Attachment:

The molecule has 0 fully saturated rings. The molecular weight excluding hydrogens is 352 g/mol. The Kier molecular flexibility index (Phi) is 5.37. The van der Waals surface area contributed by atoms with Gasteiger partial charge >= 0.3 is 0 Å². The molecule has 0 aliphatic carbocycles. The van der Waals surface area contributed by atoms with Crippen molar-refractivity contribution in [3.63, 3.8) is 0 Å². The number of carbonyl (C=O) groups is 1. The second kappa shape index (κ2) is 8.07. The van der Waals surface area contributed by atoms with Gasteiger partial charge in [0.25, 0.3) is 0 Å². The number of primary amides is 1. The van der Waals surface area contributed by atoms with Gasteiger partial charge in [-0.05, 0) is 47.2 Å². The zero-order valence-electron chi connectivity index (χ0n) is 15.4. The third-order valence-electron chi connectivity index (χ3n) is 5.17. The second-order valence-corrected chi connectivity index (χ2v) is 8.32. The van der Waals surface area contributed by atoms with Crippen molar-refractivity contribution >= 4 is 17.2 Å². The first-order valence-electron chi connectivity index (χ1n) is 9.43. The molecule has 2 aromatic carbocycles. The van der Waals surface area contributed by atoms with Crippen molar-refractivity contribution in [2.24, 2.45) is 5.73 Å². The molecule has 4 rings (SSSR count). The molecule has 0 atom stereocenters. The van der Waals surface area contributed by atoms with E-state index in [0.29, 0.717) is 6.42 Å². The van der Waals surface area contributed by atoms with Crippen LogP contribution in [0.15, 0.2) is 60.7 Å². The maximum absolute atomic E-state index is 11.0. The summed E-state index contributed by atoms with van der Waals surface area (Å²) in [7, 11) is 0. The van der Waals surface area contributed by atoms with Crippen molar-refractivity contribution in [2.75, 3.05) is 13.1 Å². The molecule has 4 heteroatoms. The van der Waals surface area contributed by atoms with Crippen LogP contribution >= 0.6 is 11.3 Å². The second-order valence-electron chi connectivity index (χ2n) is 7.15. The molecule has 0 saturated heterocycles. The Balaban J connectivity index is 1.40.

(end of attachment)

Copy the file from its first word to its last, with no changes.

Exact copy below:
The molecule has 0 fully saturated rings. The molecular weight excluding hydrogens is 352 g/mol. The Kier molecular flexibility index (Phi) is 5.37. The van der Waals surface area contributed by atoms with Gasteiger partial charge >= 0.3 is 0 Å². The molecule has 0 aliphatic carbocycles. The van der Waals surface area contributed by atoms with Crippen molar-refractivity contribution in [3.63, 3.8) is 0 Å². The number of carbonyl (C=O) groups is 1. The second kappa shape index (κ2) is 8.07. The van der Waals surface area contributed by atoms with Gasteiger partial charge in [0.25, 0.3) is 0 Å². The number of primary amides is 1. The van der Waals surface area contributed by atoms with Gasteiger partial charge in [-0.05, 0) is 47.2 Å². The zero-order valence-electron chi connectivity index (χ0n) is 15.4. The third-order valence-electron chi connectivity index (χ3n) is 5.17. The second-order valence-corrected chi connectivity index (χ2v) is 8.32. The van der Waals surface area contributed by atoms with Crippen molar-refractivity contribution >= 4 is 17.2 Å². The first-order valence-electron chi connectivity index (χ1n) is 9.43. The molecule has 2 aromatic carbocycles. The van der Waals surface area contributed by atoms with Crippen molar-refractivity contribution in [2.24, 2.45) is 5.73 Å². The molecule has 4 rings (SSSR count). The molecule has 0 atom stereocenters. The van der Waals surface area contributed by atoms with E-state index in [0.29, 0.717) is 6.42 Å². The van der Waals surface area contributed by atoms with Crippen LogP contribution in [0.15, 0.2) is 60.7 Å². The maximum absolute atomic E-state index is 11.0. The summed E-state index contributed by atoms with van der Waals surface area (Å²) in [7, 11) is 0. The van der Waals surface area contributed by atoms with Crippen molar-refractivity contribution in [2.75, 3.05) is 13.1 Å². The molecule has 4 heteroatoms. The van der Waals surface area contributed by atoms with Crippen LogP contribution >= 0.6 is 11.3 Å². The second-order valence-electron chi connectivity index (χ2n) is 7.15. The molecule has 0 saturated heterocycles. The Balaban J connectivity index is 1.40.